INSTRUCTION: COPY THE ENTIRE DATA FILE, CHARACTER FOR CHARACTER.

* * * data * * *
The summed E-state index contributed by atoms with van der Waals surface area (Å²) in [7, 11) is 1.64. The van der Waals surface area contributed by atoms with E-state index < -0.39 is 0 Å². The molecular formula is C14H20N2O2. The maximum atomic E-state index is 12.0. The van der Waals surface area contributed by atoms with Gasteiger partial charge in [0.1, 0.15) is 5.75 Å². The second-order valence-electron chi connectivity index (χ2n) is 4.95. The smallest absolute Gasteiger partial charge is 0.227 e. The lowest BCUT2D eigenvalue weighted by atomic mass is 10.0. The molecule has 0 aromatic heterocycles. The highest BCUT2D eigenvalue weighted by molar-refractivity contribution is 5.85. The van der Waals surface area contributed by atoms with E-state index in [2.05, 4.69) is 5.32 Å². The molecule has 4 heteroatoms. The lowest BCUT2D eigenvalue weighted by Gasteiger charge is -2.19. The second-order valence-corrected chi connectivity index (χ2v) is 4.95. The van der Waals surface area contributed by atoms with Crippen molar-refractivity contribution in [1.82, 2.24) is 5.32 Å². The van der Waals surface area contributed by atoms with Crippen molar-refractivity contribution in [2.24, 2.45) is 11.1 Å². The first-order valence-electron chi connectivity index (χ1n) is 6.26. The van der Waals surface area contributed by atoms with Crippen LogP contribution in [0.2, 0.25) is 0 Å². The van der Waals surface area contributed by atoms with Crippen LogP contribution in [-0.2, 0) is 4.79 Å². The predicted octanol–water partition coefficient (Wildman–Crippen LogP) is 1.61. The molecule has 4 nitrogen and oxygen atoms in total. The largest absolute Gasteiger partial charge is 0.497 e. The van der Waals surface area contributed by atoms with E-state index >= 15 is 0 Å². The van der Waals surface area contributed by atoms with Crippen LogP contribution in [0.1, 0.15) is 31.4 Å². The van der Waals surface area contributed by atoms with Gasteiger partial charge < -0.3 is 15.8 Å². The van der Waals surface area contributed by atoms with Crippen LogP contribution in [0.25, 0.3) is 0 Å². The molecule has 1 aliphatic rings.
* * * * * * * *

The summed E-state index contributed by atoms with van der Waals surface area (Å²) in [7, 11) is 1.64. The van der Waals surface area contributed by atoms with E-state index < -0.39 is 0 Å². The molecular formula is C14H20N2O2. The maximum atomic E-state index is 12.0. The van der Waals surface area contributed by atoms with Gasteiger partial charge in [0.1, 0.15) is 5.75 Å². The second-order valence-electron chi connectivity index (χ2n) is 4.95. The smallest absolute Gasteiger partial charge is 0.227 e. The lowest BCUT2D eigenvalue weighted by atomic mass is 10.0. The molecule has 0 aromatic heterocycles. The highest BCUT2D eigenvalue weighted by molar-refractivity contribution is 5.85. The van der Waals surface area contributed by atoms with E-state index in [2.05, 4.69) is 5.32 Å². The molecule has 4 heteroatoms. The lowest BCUT2D eigenvalue weighted by Gasteiger charge is -2.19. The second-order valence-corrected chi connectivity index (χ2v) is 4.95. The van der Waals surface area contributed by atoms with Crippen molar-refractivity contribution in [1.82, 2.24) is 5.32 Å². The van der Waals surface area contributed by atoms with Crippen molar-refractivity contribution in [2.24, 2.45) is 11.1 Å². The first-order valence-electron chi connectivity index (χ1n) is 6.26. The van der Waals surface area contributed by atoms with Crippen LogP contribution in [0.2, 0.25) is 0 Å². The van der Waals surface area contributed by atoms with Crippen LogP contribution in [-0.2, 0) is 4.79 Å². The predicted octanol–water partition coefficient (Wildman–Crippen LogP) is 1.61. The molecule has 4 nitrogen and oxygen atoms in total. The largest absolute Gasteiger partial charge is 0.497 e. The van der Waals surface area contributed by atoms with E-state index >= 15 is 0 Å². The van der Waals surface area contributed by atoms with Crippen LogP contribution in [0.1, 0.15) is 31.4 Å². The van der Waals surface area contributed by atoms with Gasteiger partial charge < -0.3 is 15.8 Å². The van der Waals surface area contributed by atoms with Crippen LogP contribution in [0.25, 0.3) is 0 Å². The molecule has 1 aliphatic rings.